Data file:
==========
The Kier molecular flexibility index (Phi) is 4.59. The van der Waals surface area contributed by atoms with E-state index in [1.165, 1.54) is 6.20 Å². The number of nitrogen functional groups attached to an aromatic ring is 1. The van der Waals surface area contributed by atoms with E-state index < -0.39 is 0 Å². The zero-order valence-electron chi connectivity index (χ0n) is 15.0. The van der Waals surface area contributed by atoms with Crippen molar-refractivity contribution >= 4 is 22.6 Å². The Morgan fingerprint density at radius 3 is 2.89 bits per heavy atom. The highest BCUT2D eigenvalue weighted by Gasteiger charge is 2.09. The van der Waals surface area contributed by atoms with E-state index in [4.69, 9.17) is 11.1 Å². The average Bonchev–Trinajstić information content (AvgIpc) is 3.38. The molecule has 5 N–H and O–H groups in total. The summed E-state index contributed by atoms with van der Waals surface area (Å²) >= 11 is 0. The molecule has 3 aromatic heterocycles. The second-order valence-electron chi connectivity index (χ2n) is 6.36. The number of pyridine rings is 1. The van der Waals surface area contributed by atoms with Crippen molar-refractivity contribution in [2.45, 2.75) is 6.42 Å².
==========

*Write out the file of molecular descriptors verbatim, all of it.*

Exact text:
The Kier molecular flexibility index (Phi) is 4.59. The van der Waals surface area contributed by atoms with E-state index in [1.165, 1.54) is 6.20 Å². The number of nitrogen functional groups attached to an aromatic ring is 1. The van der Waals surface area contributed by atoms with E-state index < -0.39 is 0 Å². The zero-order valence-electron chi connectivity index (χ0n) is 15.0. The van der Waals surface area contributed by atoms with Crippen molar-refractivity contribution >= 4 is 22.6 Å². The Morgan fingerprint density at radius 3 is 2.89 bits per heavy atom. The highest BCUT2D eigenvalue weighted by Gasteiger charge is 2.09. The van der Waals surface area contributed by atoms with E-state index in [4.69, 9.17) is 11.1 Å². The average Bonchev–Trinajstić information content (AvgIpc) is 3.38. The molecule has 5 N–H and O–H groups in total. The summed E-state index contributed by atoms with van der Waals surface area (Å²) >= 11 is 0. The molecule has 3 aromatic heterocycles. The second-order valence-electron chi connectivity index (χ2n) is 6.36. The number of pyridine rings is 1. The van der Waals surface area contributed by atoms with Crippen molar-refractivity contribution in [2.45, 2.75) is 6.42 Å².